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Bullying is about the bully needing to feel powerful. Bullies believe their wants are more important than anyone else's. They have learned to be abusers.

I've formed this group for women to connect with other women who are dealing with bullying in the divorce process; who have husbands, ex-husbands or soon-to-be-ex-husbands that are bullys.

Bullying always involves:

  • Intimidation through specific tactics meant to instill fear.
  • Threats of emotional, physical and psychological harm.
  • Discrimination by accusing the victim of being inferior or wrong.
  • Isolation of the victim from others who may give support.

We must help victims of bullying and domestic abuse. This can be done by:

  • Listening to their stories.
  • Watching for changes in behaviour, especially from happy to fearful.
  • Observing and listening how they interact with others.
  • Asking about any indications that hint at being afraid or avoiding people or places.

You are looking for signs of fear, anxiety about who they speak with, talk of having no friends, worry about their activities being discovered by their spouse and in general a focus on feeling safe rather than excited about living life. The first step in dealing with abuse is recognizing it. If you recognize any of the above symtoms, here are the actions you should take to help your friend or loved one.

We can identify bullies by:

  • Watching the way they talk to their spouse.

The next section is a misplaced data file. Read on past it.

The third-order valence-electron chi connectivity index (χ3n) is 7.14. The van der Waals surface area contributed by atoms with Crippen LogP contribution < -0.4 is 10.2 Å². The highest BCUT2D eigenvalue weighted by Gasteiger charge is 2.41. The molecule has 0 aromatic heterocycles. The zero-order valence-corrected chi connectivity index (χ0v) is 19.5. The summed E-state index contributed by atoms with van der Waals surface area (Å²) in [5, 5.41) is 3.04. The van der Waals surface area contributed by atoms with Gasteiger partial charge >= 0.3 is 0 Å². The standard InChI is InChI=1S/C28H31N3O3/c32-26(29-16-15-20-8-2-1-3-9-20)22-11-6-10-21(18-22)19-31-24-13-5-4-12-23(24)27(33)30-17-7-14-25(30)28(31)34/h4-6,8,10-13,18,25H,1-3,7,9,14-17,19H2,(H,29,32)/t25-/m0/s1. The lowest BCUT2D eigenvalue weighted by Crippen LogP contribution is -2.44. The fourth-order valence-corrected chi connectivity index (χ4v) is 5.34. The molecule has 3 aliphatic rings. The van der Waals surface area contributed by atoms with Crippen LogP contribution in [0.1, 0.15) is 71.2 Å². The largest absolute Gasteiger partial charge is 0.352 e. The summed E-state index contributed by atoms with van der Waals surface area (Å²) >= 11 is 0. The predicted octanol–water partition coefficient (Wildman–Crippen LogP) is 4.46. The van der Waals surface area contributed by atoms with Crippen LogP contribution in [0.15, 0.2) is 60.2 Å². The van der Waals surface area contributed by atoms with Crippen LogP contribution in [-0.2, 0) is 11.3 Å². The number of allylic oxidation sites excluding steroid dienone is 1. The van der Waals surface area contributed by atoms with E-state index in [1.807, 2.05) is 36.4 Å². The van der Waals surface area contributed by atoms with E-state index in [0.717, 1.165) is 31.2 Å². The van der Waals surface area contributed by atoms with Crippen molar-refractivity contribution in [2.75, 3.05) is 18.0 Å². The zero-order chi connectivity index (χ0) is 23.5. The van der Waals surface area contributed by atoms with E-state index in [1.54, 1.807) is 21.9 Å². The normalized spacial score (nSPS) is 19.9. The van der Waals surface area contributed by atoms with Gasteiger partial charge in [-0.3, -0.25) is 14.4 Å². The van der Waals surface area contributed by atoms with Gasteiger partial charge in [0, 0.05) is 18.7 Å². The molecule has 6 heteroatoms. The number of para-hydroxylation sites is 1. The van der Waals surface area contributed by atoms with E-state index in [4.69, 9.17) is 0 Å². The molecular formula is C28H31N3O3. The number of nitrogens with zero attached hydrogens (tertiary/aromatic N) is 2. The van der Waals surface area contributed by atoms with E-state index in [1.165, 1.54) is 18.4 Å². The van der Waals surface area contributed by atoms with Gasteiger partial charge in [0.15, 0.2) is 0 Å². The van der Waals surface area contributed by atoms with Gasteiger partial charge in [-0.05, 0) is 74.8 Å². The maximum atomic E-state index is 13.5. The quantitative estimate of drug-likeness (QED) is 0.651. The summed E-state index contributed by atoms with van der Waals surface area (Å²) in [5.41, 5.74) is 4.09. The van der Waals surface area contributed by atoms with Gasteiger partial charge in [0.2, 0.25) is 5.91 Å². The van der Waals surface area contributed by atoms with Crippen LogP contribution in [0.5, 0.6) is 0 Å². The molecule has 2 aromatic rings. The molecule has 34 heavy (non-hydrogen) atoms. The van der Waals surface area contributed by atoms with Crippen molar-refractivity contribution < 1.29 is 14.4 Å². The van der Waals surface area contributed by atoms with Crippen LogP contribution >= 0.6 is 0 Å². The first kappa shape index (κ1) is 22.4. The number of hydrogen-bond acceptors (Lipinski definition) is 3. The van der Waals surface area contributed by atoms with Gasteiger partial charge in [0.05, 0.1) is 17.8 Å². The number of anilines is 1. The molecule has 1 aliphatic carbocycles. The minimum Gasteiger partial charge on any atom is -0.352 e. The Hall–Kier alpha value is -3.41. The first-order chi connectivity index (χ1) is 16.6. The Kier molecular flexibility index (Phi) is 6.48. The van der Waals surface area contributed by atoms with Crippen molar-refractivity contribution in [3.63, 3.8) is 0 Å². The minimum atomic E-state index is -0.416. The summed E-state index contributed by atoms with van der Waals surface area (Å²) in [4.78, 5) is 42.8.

• Observing the way they speak about their spouse.
  • Look at their interaction with others for intimidation and control.
  • Paying attention to the types of shows and TV programs they prefer.

Signs of abuse include belittling and name calling, talk of "getting" other people, a superior attitude with lack of care and empathy for others and forming groups where the group acts aggressively against members of a race, religion or sexual orientation.
Bullies often present as confident and popular so people believe they are not the cause of the problem.

Too often the victim is seen as the problem. Their aches and pains, reluctance to join in with others, their easy tears, insecure behaviour and lack of confidence are looked at as being anti social.

People who bully are usually going about their lives confident that the victim's physical and emotional reactions were because they are too sensitive, not mentally well and author of their own misfortune.

Bullies have usually been bullied. They are afraid of appearing weak or fearful. They need to tell their story of who has bullied them and how that behaviour has influenced their life to break the chain. It may be a parent, sibling, grandparent, friend, neighbour, role model on television, religious leader or teacher.

Legal tactics include bullying as do many other forms of business interaction. Many workplaces are filled with bullies. War is bullying to the extreme.

There are lifelong repercussions of bullying that effect the way a person functions in their home and in society. Bullying causes a loss in self confidence, hinders achievement, disrupts routines, brings fear into the lives of parents and children, prevents parents from protecting their children out of their own fear and leads to Post Traumatic Stress Syndrome.
Accountability involves forgiveness.

Bullies need to:

  • Hear the impact of their behaviour on their victim.
  • Be willing to accept responsibility for the harm they have done.
  • Compensate the victim.
  • Apologize

Society must evolve to a point where bullies are held accountable and their behaviour is seen as unacceptable if we are to ever live in peace as people, nations and globally.

Let's discuss ways bullies can be identified and victims can be empowered safely.

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3 comments

  • Comment Link kim dernes Thursday, 15 January 2015 03:20 posted by kim dernes